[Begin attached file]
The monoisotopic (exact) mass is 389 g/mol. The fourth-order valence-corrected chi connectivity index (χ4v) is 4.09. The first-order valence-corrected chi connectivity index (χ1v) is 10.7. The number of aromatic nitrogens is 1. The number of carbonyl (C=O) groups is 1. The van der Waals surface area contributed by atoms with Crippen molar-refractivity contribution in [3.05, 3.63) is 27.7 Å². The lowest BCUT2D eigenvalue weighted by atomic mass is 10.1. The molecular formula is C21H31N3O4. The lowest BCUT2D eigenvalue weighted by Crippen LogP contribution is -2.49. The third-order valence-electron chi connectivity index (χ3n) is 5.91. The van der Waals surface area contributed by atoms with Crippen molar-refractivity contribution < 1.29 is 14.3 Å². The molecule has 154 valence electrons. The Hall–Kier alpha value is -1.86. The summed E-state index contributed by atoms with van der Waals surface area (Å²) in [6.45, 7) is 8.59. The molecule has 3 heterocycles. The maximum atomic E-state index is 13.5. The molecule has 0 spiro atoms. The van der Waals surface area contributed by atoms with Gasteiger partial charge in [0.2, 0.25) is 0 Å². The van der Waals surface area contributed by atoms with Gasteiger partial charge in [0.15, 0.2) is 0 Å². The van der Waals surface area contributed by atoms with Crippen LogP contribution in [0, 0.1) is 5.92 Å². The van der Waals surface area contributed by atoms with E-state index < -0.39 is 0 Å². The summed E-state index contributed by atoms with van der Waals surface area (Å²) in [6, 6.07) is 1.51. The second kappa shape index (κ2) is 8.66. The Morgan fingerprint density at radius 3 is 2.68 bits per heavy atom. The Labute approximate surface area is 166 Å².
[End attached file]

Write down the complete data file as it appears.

The monoisotopic (exact) mass is 389 g/mol. The fourth-order valence-corrected chi connectivity index (χ4v) is 4.09. The first-order valence-corrected chi connectivity index (χ1v) is 10.7. The number of aromatic nitrogens is 1. The number of carbonyl (C=O) groups is 1. The van der Waals surface area contributed by atoms with Crippen molar-refractivity contribution in [3.05, 3.63) is 27.7 Å². The lowest BCUT2D eigenvalue weighted by atomic mass is 10.1. The molecular formula is C21H31N3O4. The lowest BCUT2D eigenvalue weighted by Crippen LogP contribution is -2.49. The third-order valence-electron chi connectivity index (χ3n) is 5.91. The van der Waals surface area contributed by atoms with Crippen molar-refractivity contribution < 1.29 is 14.3 Å². The molecule has 154 valence electrons. The Hall–Kier alpha value is -1.86. The summed E-state index contributed by atoms with van der Waals surface area (Å²) in [6.45, 7) is 8.59. The molecule has 3 heterocycles. The maximum atomic E-state index is 13.5. The molecule has 0 spiro atoms. The van der Waals surface area contributed by atoms with Gasteiger partial charge in [0.2, 0.25) is 0 Å². The van der Waals surface area contributed by atoms with Gasteiger partial charge in [0.15, 0.2) is 0 Å². The van der Waals surface area contributed by atoms with Crippen LogP contribution in [0, 0.1) is 5.92 Å². The van der Waals surface area contributed by atoms with E-state index < -0.39 is 0 Å². The summed E-state index contributed by atoms with van der Waals surface area (Å²) in [6, 6.07) is 1.51. The second kappa shape index (κ2) is 8.66. The Morgan fingerprint density at radius 3 is 2.68 bits per heavy atom. The Labute approximate surface area is 166 Å².